• Powerplant: 1 × LHTEC T800-LHT-801 turboshaft, 1300–1800 shp (1000–1340 kW)
  • Propellers: 1 six-bladed pusher-type propeller
  • Rotor configuration: 2 four-bladed co-axial

Performance

See also[edit]

Related development
Aircraft of comparable role, configuration and era
Related lists

References[edit]

  1. ^ a b Trimble, Stephen. "Sikorsky's X2 speedster completes first flight". Flightglobal.com, 27 August 2008.
  2. ^ a b c Goodier, Rob (September 20, 2010). "Inside Sikorsky's Speed-Record-Breaking Helicopter Technology". Popular Mechanics. Retrieved 22 September 2010. 
  3. ^ Sikorsky to Build and Test X2 Technology Demonstrator Helicopter. Sikorsky
  4. ^ Trimble, Stephen (26 July 2010). "Sikorsky X2 sets unofficial helicopter speed record". FlightGlobal. Reed Business Information. Retrieved 29 July 2010. 
  5. ^ First Flight Of Sikorsky X2 Demonstrator, Aviation Week & Space Technology, 27 August 2008. Accessed: 9 March 2012.
  6. ^ X2 marks the spot for radical rotor designs, Flightglobal.com, 12 June 2007.
  7. ^ a b "Sikorsky X2". Flug-Revue. Archived from the original on June 12, 2008. Retrieved 2007-06-25. 
  8. ^ Trimble, Stephen. Sikorsky unveils mock-up X2 armed scout. Flightglobal.com, 4 May 2009.
  9. ^ Sikorsky and Boeing to pitch ‘X-2’-based design for US Army JMR TD effort - Flightglobal.com, February 28, 2013
  10. ^ Trimble, Stephen. "Sikorsky high-speed X2 prototype starts flight-test phase". Flight International, 2 September 2008.
  11. ^ Lynch, Kerry. "Sikorsky X2 Files With Engaged Propeller". Aviation Week, 13 July 2009.
  12. ^ Croft, John. "Sikorsky completes third-phase X2 tests with 181kt flight". Flight International, 27 May 2010.
  13. ^ Rotorcraft World Records. Fédération Aéronautique Internationale (FAI)
  14. ^ "X2 Technology Demonstrator Achieves 225 Knots, Sets New Top Speed for Helicopter - Target Milestone of 250 Knots Looms in Q3 2010". Sikorsky.com, 26 July 2010.
  15. ^ Croft, John (September 15, 2010). "Sikorsky X2 hits 250kt goal". Flight International. Retrieved 2010-09-16. 
  16. ^ Sikorsky's X2 Chases World Speed Record
  17. ^ "Sikorsky X2 Technology Demonstrator Achieves 250-Knot Speed Milestone". sikorsky.com. 15 September 2010. Retrieved 23 September 2010. "The speed, reached during a 1.1-hour flight, is an unofficial speed record for a helicopter."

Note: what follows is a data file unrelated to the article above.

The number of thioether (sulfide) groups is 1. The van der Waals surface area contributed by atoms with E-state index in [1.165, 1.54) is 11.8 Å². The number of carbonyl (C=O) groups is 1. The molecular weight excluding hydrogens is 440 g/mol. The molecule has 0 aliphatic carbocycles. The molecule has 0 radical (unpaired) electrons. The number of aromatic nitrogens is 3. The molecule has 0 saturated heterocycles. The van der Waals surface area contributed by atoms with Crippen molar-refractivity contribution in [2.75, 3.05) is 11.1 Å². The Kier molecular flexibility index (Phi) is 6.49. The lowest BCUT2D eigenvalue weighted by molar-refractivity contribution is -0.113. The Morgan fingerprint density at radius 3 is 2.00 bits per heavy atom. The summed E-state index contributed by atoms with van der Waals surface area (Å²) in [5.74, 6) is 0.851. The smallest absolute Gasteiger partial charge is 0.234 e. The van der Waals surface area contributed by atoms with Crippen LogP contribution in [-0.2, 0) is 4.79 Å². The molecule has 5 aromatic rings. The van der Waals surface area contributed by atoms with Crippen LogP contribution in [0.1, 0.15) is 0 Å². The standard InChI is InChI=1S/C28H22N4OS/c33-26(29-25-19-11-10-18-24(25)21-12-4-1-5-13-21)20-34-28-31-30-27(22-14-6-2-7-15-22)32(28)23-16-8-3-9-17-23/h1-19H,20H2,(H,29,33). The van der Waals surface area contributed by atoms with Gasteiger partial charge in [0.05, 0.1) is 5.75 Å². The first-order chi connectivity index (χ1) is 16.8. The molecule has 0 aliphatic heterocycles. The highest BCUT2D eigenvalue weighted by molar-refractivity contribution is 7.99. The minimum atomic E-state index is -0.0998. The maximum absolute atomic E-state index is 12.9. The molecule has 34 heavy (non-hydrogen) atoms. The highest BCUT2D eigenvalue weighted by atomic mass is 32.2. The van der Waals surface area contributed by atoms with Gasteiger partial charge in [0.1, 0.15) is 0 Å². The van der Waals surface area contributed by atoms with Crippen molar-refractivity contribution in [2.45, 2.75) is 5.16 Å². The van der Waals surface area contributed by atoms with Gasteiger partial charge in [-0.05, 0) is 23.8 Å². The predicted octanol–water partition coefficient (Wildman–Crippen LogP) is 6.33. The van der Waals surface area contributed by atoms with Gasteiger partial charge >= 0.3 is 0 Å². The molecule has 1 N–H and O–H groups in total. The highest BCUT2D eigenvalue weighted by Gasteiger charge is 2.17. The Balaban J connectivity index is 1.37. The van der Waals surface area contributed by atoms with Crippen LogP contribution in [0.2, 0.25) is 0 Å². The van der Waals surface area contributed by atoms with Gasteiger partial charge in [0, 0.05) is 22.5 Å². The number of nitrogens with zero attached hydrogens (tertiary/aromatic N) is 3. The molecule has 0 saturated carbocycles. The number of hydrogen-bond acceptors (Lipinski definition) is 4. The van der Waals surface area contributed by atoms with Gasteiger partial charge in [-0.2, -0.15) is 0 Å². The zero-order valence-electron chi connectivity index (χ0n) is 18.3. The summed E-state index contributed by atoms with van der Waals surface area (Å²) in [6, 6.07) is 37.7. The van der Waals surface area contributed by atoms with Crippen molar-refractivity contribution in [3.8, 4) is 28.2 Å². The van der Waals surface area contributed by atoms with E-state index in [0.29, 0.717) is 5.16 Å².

18. ^ Finnegan, Joy editor-in-chief (1 October 2010). "Sikorsky Breaks 250 KTAS Record". Rotor & Wing. Retrieved 6 October 2010. 
  19. ^ Robb, Raymond L. Hybrid Helicopters: Compounding the Quest for Speed p49, Vertiflite, Summer 2006. Quote: "Ultimately, the XH-59A achieved an incredible 303 mph"
  20. ^ D. Walsh, S. Weiner, K. Arifian, T. Lawrence, M. Wilson, T. Millott and R. Blackwell. "High Airspeed Testing of the Sikorsky X2 Technology Demonstrator" Sikorsky, May 4, 2011. Accessed: October 5, 2013.
  21. ^ Paur, Jason (15 July 2010). "Sikorsky’s Record-Setting Helicopter Retires". WIRED. Retrieved 15 July 2011. 
  22. ^ "Award-Winning X2 Technology Demonstrator Takes its Final Flight - Program paved the way for upcoming S-97 Raider helicopter", Sikorsky Aircraft Corp., 14 July 2011.
  23. ^ Warwick, Graham. "Sikorsky's X2 - Collier Win, Commercial Next?" Aviation Week, Mar 16, 2011. Accessed: March 8, 2014.
  24. ^ Larson, George. "Sikorsky's X2 and the Collier Trophy" Aviation Week, Mar 23, 2011. Accessed: March 8, 2014.
  25. ^ a b "Sikorsky X2 TD". unicopter.com. September 18, 2010. Retrieved November 21, 2010. 
  26. ^ Note: this is the disc area of one rotor set, not the effective area of the whole coaxial rotors set.
  27. ^ http://www.globalsecurity.org/military/library/news/2010/09/mil-100915-sikorsky01.htm
  28. ^ a b Green, Ronald D. Flight Plan 2011 - Analysis of the U.S. Aerospace Industry, Rotorcraft Developments p18, U.S. Department of Commerce / International Trade Administration, March 2011. Accessed: 2 March 2012. Quote: "Several companies--including Sikorsky, Eurocopter, and Carter Aerospace Technologies--are developing compound helicopters to combine vertical/short take-off-and-landing capabilities with one or more propellers for increasing forward speed over conventional helicopter design."

External links[edit]